Game-Changing Trends in Design and Collaboration

Each year, at our Sperry Van Ness® (SVN) National Conference, I talk to our commercial real estate advisors and business owners about game-changing trends. Game-changers occur when people are doing things (working, playing, living) differently than they used to just a few years ago. This year, we have four categories: Communication, Design, Collaboration and Distribution.

Trends in Design and Collaboration

The following video features the second portion of my 2015 talk on trends. Watch the video and read the takeaways below.

Main Takeaways in Design Trends:

1. Mobile first, mobile only. Tech engineers are no longer adapting desktop software for tablets and smartphones. Instead they are designing straight to mobile.

2. Different devices require different design elements. Desktop software can accommodate a longer attention span than something designed for a tablet, phone or watch.

3. Cybersecurity will be a key element and consideration of every new design.

4. The mass adoption of mobile technology has opened the door for innovators to bypass existing infrastructure. Uber, Airbnb, Bitcoin and Apple Pay are examples of innovative businesses that circumvented traditional infrastructure.

Mobile technology has massively altered design. Engineers are designing for shorter and shorter attention spans and developing systems that don’t rely on existing infrastructure. In underdeveloped countries, the combination of mobile adoption and lack of existing infrastructure, i.e. phone lines and banking systems, has sped up mass adoption of new business models. In developed countries, however, we are seeing slower adoption of alternative currencies (Bitcoin, Apple Pay) and lawsuits levied against new business models (Uber, Airbnb). The key for new technology to achieve mass adoption and acceptance is: access, affordability and accountability. As discussed in the video, the aforementioned Bitcoin, Apple Pay, Uber, and Airbnb are caught in the accountability stage for now.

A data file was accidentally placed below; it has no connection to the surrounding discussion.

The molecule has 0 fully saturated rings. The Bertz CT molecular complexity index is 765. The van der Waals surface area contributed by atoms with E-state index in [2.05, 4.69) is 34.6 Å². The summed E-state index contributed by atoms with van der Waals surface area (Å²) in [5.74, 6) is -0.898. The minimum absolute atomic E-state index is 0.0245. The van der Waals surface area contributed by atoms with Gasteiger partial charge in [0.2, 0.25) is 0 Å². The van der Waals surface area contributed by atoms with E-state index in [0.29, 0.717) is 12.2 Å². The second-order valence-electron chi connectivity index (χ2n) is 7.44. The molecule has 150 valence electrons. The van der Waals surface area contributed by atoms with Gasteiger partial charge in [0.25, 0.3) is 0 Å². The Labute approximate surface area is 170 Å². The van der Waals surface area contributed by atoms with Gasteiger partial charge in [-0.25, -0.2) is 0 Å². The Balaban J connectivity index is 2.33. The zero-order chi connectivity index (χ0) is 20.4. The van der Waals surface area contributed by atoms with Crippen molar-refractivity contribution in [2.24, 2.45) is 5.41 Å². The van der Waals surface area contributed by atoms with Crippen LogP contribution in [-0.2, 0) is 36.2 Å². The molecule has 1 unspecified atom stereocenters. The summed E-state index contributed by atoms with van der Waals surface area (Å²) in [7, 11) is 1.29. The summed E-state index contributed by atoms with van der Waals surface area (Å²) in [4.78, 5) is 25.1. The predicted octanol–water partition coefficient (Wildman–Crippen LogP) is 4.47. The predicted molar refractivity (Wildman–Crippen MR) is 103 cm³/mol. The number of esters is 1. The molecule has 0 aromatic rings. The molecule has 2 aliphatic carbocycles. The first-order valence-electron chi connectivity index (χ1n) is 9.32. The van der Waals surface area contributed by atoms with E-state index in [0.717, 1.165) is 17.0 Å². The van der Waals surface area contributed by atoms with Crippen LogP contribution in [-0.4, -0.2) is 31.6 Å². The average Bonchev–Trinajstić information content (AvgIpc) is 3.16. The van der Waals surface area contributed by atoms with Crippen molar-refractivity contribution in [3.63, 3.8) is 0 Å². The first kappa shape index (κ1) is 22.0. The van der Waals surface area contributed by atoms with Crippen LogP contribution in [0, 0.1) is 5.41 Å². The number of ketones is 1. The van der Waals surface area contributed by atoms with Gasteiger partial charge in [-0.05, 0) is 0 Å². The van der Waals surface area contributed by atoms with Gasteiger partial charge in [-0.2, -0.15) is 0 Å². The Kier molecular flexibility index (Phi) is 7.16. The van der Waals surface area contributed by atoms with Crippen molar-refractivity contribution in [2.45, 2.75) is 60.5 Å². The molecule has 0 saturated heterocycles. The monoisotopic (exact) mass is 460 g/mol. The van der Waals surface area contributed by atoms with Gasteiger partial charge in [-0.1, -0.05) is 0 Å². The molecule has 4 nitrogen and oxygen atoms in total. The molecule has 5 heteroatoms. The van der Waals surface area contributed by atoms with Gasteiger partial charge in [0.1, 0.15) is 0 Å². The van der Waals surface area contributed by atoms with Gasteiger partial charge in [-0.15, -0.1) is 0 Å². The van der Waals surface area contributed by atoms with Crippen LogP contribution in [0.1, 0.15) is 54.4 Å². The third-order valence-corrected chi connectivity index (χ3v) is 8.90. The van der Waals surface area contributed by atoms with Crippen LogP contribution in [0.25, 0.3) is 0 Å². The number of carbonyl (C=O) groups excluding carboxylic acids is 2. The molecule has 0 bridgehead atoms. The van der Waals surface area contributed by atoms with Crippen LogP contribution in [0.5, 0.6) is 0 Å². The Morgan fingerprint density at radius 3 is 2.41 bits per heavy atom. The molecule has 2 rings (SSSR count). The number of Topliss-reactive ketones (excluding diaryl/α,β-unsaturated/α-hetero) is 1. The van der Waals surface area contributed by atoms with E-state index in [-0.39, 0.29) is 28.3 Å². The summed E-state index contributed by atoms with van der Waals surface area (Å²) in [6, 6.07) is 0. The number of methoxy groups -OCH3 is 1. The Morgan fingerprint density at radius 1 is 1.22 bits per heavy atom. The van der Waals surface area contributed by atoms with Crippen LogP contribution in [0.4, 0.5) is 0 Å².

The expansion of technology also comes with new risks. As we move towards the Internet of Things where our watches communicate with our thermostats (see Nest) as well as our banks, security will continue to become a bigger and bigger issue. New technologies will therefore be required to incorporate security protocols into all design elements.

Main Takeaways in Collaboration Trends:

1. One form of collaboration is crowdsourcing. In the commercial real estate industry we are seeing the crowdsourcing of investment funds (Fundrise, Realty Mogul) and in the case of Comstak, the crowdsourcing of lease data.

2. At SVN, we have been leaders in collaboration and here are two examples:

a. Crowdsourcing of knowledge. Our service and product councils bring together experts around specific asset classes and services, who partner on transactions and share knowledge both online, on calls and in person at our national conferences.

b. Crowdsourcing of demand. The SVN National Sales Call, where our advisors feature new properties they are marketing, is revolutionary in allowing participation by outside brokers, clients and potential clients. This is due to our founding principle that no one advisor, local firm or national company knows all the potential buyers for a property. Only when you drive up demand by exposure to the entire marketplace does a client achieve the best value for their property.

At Sperry Van Ness International Corporation, we are watching these trends to see how they affect the commercial real estate industry. Our goal is to capitalize on these trends so that our advisors are using the most powerful tools to the benefit of their clients.

To view the full speech please visit our YouTube page.

Mobile technology and mass customization by Diane Danielson

Mobile technology has changed more than the fact that we can work anywhere at anytime. Earlier we discussed how mobilization has affected how we perceive time and use space.  This week, we’re looking at how it has increased the need for personalized services and mass customization, even in the B2B realm.

One of the interesting things about mobile technology is that we all use the same devices, but we customize them to fit our own needs. With over 775,000 apps in the iPhone store (including our own SVN™ Connect iPad and iPhone apps), and multiple settings for font size, ringtones, and hundreds of other options, it’s statistically impossible to duplicate another individual’s mobile experience.  On top of that, the smartphone case market is booming – everyone wants to personalize his or her identical device.

When it comes to content on your device, again, no two people see the same Twitter or Facebook feed. We personalize our feeds to fit our own unique interests. For example, my Twitter feed is full of local news + social media and business gurus + commercial real estate contacts + a handful of pop culture tweeters. This is a mix that is not likely to be duplicated by anyone else, but it works for me.